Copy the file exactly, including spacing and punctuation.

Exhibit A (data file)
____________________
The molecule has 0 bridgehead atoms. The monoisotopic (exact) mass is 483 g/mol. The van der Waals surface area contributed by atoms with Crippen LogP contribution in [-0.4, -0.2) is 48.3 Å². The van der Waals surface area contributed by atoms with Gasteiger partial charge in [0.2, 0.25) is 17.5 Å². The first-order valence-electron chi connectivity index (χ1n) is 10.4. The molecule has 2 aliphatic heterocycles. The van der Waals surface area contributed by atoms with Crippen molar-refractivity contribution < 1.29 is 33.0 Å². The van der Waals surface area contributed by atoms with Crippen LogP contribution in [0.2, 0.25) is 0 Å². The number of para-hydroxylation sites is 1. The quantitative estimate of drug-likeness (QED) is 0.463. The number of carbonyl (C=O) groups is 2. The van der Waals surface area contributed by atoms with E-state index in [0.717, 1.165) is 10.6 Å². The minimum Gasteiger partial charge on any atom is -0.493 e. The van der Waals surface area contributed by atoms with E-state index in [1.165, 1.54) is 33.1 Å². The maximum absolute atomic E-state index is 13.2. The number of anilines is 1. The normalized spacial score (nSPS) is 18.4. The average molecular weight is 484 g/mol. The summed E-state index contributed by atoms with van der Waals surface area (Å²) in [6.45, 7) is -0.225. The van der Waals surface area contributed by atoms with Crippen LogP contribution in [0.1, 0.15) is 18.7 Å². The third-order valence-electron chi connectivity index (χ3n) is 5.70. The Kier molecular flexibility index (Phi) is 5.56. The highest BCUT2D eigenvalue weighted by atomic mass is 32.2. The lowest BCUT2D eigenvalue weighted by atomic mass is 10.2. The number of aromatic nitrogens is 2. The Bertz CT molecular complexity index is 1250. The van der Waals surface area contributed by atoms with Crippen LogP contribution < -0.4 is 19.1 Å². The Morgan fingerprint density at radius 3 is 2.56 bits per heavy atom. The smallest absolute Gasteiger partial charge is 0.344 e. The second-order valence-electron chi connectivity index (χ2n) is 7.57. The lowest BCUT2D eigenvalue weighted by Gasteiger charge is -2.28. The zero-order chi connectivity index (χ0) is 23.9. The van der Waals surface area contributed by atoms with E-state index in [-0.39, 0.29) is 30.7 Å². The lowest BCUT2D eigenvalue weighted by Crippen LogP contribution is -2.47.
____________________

The molecule has 0 bridgehead atoms. The monoisotopic (exact) mass is 483 g/mol. The van der Waals surface area contributed by atoms with Crippen LogP contribution in [-0.4, -0.2) is 48.3 Å². The van der Waals surface area contributed by atoms with Gasteiger partial charge in [0.2, 0.25) is 17.5 Å². The first-order valence-electron chi connectivity index (χ1n) is 10.4. The molecule has 2 aliphatic heterocycles. The van der Waals surface area contributed by atoms with Crippen molar-refractivity contribution < 1.29 is 33.0 Å². The van der Waals surface area contributed by atoms with Crippen LogP contribution in [0.2, 0.25) is 0 Å². The number of para-hydroxylation sites is 1. The quantitative estimate of drug-likeness (QED) is 0.463. The number of carbonyl (C=O) groups is 2. The van der Waals surface area contributed by atoms with E-state index in [0.717, 1.165) is 10.6 Å². The minimum Gasteiger partial charge on any atom is -0.493 e. The van der Waals surface area contributed by atoms with E-state index in [1.165, 1.54) is 33.1 Å². The maximum absolute atomic E-state index is 13.2. The number of anilines is 1. The normalized spacial score (nSPS) is 18.4. The average molecular weight is 484 g/mol. The summed E-state index contributed by atoms with van der Waals surface area (Å²) in [6.45, 7) is -0.225. The van der Waals surface area contributed by atoms with Crippen LogP contribution in [0.1, 0.15) is 18.7 Å². The third-order valence-electron chi connectivity index (χ3n) is 5.70. The Kier molecular flexibility index (Phi) is 5.56. The highest BCUT2D eigenvalue weighted by atomic mass is 32.2. The lowest BCUT2D eigenvalue weighted by atomic mass is 10.2. The number of aromatic nitrogens is 2. The Bertz CT molecular complexity index is 1250. The van der Waals surface area contributed by atoms with Crippen LogP contribution < -0.4 is 19.1 Å². The Morgan fingerprint density at radius 3 is 2.56 bits per heavy atom. The smallest absolute Gasteiger partial charge is 0.344 e. The second-order valence-electron chi connectivity index (χ2n) is 7.57. The lowest BCUT2D eigenvalue weighted by Gasteiger charge is -2.28. The zero-order chi connectivity index (χ0) is 23.9. The van der Waals surface area contributed by atoms with E-state index in [-0.39, 0.29) is 30.7 Å². The lowest BCUT2D eigenvalue weighted by Crippen LogP contribution is -2.47.